More Safety Measures Considered for Kentucky Festival

September 13, 2011

Officials with the International Bluegrass Museum are considering more safety measures as it plans for future music festivals.

Daviess County leaders met with museum officials last week to begin discussions on providing better security and more crowd control, the Messenger-Inquirer reported. The move came after an outdoor stage collapsed during high winds last month in Indiana killing seven people.

Daviess County Judge-Executive Al Mattingly questioned what would have happened if a violent storm had hit Yellow Creek Park during the Bluegrass Roots & Branches Festival in June that drew more than 15,000 people.

That didn’t happen, but a thunderstorm left extensive damage not far away from the park while the festival was going on.

“It could have caused serious problems if it had hit the park” where more than 1,000 people were camped, he said.

Museum Director Gabrielle Gray said she favors a plan by Daviess County Parks Director Ross Leigh to form a team that would coordinate communications between the parks department, emergency responders and festival organizers.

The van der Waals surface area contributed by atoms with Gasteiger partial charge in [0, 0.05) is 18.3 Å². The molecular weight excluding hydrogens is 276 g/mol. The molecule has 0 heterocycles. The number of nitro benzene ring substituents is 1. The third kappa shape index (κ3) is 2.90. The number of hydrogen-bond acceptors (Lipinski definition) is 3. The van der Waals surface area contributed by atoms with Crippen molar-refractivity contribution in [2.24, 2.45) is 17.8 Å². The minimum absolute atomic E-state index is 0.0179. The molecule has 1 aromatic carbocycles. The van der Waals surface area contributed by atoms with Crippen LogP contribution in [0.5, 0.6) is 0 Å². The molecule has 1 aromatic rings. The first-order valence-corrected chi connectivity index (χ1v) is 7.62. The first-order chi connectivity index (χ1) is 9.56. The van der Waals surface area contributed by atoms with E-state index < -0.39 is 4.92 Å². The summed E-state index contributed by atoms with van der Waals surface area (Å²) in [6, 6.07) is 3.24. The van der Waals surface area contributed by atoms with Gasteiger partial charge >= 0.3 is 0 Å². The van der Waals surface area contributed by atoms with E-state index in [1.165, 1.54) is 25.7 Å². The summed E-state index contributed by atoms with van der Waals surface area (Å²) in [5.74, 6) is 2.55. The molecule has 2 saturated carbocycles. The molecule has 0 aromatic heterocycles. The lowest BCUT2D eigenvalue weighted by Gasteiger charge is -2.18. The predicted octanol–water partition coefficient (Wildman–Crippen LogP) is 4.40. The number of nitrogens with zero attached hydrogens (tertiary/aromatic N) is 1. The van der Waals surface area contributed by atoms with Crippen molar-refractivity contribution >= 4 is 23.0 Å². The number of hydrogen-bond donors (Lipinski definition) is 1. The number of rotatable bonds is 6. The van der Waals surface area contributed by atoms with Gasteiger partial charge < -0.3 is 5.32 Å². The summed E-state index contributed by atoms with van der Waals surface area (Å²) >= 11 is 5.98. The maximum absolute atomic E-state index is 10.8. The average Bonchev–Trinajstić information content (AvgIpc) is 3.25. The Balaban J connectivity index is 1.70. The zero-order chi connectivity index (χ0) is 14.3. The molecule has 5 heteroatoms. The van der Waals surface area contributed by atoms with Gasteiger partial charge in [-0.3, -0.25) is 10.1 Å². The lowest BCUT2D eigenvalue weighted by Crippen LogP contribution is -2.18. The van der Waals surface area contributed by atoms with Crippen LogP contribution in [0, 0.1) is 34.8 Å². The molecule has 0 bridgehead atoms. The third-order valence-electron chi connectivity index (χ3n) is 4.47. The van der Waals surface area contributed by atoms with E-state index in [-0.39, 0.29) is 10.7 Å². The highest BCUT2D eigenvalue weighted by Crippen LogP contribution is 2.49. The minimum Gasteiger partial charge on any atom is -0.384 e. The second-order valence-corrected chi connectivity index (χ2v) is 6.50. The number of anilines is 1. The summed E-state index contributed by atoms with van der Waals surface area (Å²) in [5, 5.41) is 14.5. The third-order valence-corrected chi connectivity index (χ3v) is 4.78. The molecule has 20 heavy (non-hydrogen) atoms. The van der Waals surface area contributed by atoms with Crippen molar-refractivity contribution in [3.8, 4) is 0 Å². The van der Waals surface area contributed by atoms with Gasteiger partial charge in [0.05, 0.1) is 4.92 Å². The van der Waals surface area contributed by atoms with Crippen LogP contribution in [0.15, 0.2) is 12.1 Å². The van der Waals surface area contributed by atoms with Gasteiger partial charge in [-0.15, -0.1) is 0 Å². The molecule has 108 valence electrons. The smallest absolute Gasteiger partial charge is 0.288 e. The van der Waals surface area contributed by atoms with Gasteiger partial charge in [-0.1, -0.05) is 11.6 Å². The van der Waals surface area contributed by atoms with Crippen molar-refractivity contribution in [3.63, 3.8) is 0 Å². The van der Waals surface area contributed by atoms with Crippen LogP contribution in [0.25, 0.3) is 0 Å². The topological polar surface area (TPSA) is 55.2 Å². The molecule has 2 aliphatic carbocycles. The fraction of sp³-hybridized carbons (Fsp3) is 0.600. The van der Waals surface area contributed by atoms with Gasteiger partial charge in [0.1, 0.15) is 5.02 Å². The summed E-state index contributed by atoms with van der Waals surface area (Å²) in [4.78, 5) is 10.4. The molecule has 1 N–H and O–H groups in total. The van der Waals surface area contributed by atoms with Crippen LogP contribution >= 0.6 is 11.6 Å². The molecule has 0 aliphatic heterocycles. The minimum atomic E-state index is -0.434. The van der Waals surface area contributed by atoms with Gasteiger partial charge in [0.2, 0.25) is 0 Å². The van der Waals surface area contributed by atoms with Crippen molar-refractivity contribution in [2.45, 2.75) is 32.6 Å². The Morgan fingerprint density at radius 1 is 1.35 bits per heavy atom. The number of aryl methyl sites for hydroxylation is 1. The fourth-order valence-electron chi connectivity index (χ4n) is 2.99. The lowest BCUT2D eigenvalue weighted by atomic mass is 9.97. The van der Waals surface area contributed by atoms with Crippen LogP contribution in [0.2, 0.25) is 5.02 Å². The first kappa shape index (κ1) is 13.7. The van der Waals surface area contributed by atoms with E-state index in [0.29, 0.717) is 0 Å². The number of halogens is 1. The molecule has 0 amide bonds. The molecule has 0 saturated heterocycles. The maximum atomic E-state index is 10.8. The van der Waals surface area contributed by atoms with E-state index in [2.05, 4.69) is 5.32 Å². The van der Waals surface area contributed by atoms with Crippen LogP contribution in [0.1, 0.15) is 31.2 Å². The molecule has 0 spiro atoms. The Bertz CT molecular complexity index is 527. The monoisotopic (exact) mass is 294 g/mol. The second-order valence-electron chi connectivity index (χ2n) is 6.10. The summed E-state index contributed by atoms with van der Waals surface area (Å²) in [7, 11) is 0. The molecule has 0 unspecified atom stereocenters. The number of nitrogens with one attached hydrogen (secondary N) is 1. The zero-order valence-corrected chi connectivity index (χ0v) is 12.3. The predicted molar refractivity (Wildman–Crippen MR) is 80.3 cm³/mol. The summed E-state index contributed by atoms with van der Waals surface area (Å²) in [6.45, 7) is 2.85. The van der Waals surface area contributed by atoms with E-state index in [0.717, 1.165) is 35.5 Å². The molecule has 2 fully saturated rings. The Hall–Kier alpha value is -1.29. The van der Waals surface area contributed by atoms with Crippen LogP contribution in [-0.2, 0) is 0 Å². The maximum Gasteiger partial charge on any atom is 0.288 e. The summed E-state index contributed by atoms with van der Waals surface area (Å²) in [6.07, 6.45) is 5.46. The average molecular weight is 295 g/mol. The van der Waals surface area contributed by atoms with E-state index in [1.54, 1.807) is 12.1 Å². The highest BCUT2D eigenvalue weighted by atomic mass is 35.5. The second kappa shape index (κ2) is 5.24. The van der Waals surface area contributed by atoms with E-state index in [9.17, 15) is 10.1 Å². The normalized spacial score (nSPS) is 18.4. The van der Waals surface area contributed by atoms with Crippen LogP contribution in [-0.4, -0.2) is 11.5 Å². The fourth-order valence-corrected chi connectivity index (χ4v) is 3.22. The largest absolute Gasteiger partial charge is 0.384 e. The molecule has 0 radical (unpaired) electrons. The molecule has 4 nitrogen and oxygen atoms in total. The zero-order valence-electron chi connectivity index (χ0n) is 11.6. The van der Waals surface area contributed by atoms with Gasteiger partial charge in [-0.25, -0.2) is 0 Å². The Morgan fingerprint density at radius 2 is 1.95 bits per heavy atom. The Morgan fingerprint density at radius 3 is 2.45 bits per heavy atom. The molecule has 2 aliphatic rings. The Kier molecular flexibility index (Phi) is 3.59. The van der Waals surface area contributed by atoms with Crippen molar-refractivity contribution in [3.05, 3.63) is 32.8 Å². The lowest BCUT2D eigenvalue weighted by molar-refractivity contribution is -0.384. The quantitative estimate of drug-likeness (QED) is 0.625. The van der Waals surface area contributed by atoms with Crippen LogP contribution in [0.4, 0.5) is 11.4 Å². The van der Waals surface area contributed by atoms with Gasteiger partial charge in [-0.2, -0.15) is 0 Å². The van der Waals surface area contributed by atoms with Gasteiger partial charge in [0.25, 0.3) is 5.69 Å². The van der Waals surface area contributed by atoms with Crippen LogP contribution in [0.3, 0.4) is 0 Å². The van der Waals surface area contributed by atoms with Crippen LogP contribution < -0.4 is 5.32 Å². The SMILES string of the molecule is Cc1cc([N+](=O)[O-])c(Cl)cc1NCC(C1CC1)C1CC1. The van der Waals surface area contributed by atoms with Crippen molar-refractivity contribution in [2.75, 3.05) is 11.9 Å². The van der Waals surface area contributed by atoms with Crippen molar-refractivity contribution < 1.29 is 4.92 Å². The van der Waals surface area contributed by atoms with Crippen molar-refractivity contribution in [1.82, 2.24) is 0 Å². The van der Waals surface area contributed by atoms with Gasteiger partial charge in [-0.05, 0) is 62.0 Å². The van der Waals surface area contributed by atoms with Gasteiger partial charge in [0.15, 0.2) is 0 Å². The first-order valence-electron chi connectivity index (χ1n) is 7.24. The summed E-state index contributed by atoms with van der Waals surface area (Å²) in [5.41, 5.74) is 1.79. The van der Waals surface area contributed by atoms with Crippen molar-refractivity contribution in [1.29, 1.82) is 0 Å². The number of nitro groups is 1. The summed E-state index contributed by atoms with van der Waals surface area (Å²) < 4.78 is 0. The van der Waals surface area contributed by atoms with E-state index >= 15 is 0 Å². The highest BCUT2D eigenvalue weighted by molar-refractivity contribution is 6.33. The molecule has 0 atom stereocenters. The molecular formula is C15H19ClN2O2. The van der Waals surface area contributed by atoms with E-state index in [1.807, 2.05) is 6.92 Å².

“We would have a unified (radio) frequency for all so that communication in the event of an emergency would be dispatched immediately and would be handled with maximum efficiency,” she said.

Gray also suggested building a permanent stage at the park, “which would be safer and could be used by many organizations.”

Mattingly said the suggestion would be considered.

“We have to look at the costs and the pros and cons,” he said. “A permanent stage should be more secure. But we’ll have to look at it more closely before we make a decision.”

Attendance at this year’s festival – which featured performances by Steve Martin, Emmylou Harris and the Carolina Chocolate Drops – was more than double the number of people who attended the event in 2010 and Gray said she expects the number to keep climbing.

She said she sent a survey to 998 people who attended the event and got responses from 465. She said only 30 percent had attended a bluegrass festival there before, while 88 percent said they were likely to return.

Gray said planning has begun for next year’s show, but she didn’t reveal details.

“We’re going to have a great lineup,” she said. “We already have some bands signed, but we can’t announce them yet.”

Was this article valuable?

Here are more articles you may enjoy.